This is clearly an organization that makes extensive use of Python, and one imagines it would profit by it (as the PSF hopes all users profit by their use of Python). Sadly this appears not to be the case. When you look at the PSF members roster, you may wonder why you see ILM listed at the bottom of the page as an emeritus member rather than a sponsor member.
This is where my incisive intelligence tells me the company must have been through bad financial troubles. Shortly after the membership voted to accept ILM as a member a PSF director received a 'phone call from our contact there explaining that they could not find $2,000 in their budget to pay their membership dues. Since by that time they had been elected to membership our only choice under the existing constitution was to convert their membership to the non-paying non-voting emeritus status normally reserved for retired and inactive individual members.
I'm not one to bear a grudge, and I hope that ILM's financial position has improved since then to the point where they can not only afford the fees to become a sponsor member, but also provide Platinum level sponsorship for PyCon like Google, ITA Software and EWT have done this year. I have a suspicion that if they looked really hard they might find that they had good reason to help the Foundation that Guido van Rossum created to administer the intellectual property that he and the other Python developers have created. We need more supporters with the experience and clout of Industrial Light and Magic, and I think we should welcome them into the fold.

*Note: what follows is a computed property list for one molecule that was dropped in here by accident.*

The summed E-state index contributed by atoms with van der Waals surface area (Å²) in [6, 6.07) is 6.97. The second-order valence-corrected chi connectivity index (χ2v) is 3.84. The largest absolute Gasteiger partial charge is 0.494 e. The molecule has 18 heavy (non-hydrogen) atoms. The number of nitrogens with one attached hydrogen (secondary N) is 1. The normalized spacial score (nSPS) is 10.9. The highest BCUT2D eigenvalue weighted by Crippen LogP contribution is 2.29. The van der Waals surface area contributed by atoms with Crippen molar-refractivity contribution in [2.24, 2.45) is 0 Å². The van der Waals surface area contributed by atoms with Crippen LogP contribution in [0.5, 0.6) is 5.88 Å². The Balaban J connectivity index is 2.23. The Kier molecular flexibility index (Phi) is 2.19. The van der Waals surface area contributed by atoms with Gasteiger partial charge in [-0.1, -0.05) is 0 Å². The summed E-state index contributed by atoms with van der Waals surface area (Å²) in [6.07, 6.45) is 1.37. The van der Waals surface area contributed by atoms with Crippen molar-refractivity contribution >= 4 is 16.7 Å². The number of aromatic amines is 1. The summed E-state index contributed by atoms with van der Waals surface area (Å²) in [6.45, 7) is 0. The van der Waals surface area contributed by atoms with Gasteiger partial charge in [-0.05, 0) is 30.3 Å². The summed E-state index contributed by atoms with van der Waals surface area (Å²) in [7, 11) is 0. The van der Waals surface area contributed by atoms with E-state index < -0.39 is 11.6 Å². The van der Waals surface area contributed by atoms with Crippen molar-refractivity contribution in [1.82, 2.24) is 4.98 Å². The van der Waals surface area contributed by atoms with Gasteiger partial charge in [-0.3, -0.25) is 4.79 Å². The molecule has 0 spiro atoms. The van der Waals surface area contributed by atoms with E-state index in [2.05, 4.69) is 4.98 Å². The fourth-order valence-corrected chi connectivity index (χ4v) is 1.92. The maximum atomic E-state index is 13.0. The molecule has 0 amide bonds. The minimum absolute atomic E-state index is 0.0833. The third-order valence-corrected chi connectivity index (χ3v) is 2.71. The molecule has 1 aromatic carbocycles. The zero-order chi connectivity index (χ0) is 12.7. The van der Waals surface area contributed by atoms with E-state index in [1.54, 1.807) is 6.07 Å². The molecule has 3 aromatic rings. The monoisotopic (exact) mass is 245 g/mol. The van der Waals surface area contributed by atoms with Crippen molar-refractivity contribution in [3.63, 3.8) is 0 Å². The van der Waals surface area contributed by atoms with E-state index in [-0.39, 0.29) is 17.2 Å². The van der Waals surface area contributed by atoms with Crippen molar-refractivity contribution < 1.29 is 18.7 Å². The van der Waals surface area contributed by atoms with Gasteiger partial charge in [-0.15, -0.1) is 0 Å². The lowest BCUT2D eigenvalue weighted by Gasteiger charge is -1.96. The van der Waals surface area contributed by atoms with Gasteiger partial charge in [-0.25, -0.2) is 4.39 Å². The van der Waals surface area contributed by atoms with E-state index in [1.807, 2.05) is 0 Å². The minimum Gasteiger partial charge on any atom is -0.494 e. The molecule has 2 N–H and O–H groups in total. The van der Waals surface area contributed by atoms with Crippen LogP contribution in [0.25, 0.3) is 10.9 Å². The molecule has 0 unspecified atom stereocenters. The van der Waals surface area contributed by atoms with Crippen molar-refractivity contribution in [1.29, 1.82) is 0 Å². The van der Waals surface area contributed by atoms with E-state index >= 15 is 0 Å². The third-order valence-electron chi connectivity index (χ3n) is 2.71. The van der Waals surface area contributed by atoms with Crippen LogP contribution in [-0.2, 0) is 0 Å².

These ponderings also raise a larger question: since FLOSS (Free/Libre Open Source Software) is produced and distributed essentially at no cost, what (if any) obligation do its users have to support the development process? Clearly there's nothing that can be done directly to force any return on development efforts, and most open source contributors I know would rather be wrting code (or even documentation!) than spending time policing payback. Many open source users contribute effectively to open source projects by having staff work as developers, so their work is incorporated into the intellectual property of the project. Others prefer to donate to supporting foundations and similar bodies.
If you think about the larger context of open source, though, there's a sea change afoot. In today's world the proprietary model dominates most of the software market, but open source is gaining ground. Large companies have responded to the change in various different ways. There's almost a paradox about open source development in a capitalist economy: if everyone uses open source software without taking steps to ensure that a project keeps going, it will falter and die. You might also argue that this is also quite Darwinian: if a project is sufficiently important to a sufficiently wealthy section of the user universe, it will prosper and grow.
I don't think anyone has a clear idea of where this is all going. It will be interesting to see what eventually transpires.
[Steve Holden is a member of the Python Software Foundation Board]